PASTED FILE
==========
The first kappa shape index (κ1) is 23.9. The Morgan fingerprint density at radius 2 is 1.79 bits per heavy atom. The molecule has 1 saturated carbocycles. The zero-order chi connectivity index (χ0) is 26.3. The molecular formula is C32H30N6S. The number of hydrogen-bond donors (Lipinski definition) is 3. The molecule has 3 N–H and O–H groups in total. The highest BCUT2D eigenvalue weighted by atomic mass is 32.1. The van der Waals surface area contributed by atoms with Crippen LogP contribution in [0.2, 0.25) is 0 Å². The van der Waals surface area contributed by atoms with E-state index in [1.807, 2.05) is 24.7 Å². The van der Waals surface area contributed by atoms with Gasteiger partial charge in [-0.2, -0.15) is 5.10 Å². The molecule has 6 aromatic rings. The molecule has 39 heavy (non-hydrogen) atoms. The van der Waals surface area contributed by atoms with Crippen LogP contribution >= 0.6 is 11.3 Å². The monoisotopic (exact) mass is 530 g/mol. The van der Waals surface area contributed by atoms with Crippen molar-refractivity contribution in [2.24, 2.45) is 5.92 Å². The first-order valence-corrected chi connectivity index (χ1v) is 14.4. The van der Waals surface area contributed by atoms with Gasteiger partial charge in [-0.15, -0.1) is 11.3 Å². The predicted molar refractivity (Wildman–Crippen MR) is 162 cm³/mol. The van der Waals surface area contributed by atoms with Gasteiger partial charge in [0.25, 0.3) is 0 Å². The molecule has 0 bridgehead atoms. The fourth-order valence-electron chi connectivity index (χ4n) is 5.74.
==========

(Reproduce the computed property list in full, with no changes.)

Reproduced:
The first kappa shape index (κ1) is 23.9. The Morgan fingerprint density at radius 2 is 1.79 bits per heavy atom. The molecule has 1 saturated carbocycles. The zero-order chi connectivity index (χ0) is 26.3. The molecular formula is C32H30N6S. The number of hydrogen-bond donors (Lipinski definition) is 3. The molecule has 3 N–H and O–H groups in total. The highest BCUT2D eigenvalue weighted by atomic mass is 32.1. The van der Waals surface area contributed by atoms with Crippen LogP contribution in [0.2, 0.25) is 0 Å². The van der Waals surface area contributed by atoms with E-state index in [1.807, 2.05) is 24.7 Å². The van der Waals surface area contributed by atoms with Gasteiger partial charge in [-0.2, -0.15) is 5.10 Å². The molecule has 6 aromatic rings. The molecule has 39 heavy (non-hydrogen) atoms. The van der Waals surface area contributed by atoms with Crippen LogP contribution >= 0.6 is 11.3 Å². The monoisotopic (exact) mass is 530 g/mol. The van der Waals surface area contributed by atoms with Crippen molar-refractivity contribution in [2.24, 2.45) is 5.92 Å². The first-order valence-corrected chi connectivity index (χ1v) is 14.4. The van der Waals surface area contributed by atoms with Gasteiger partial charge in [-0.15, -0.1) is 11.3 Å². The predicted molar refractivity (Wildman–Crippen MR) is 162 cm³/mol. The van der Waals surface area contributed by atoms with Gasteiger partial charge in [0.25, 0.3) is 0 Å². The molecule has 0 bridgehead atoms. The fourth-order valence-electron chi connectivity index (χ4n) is 5.74.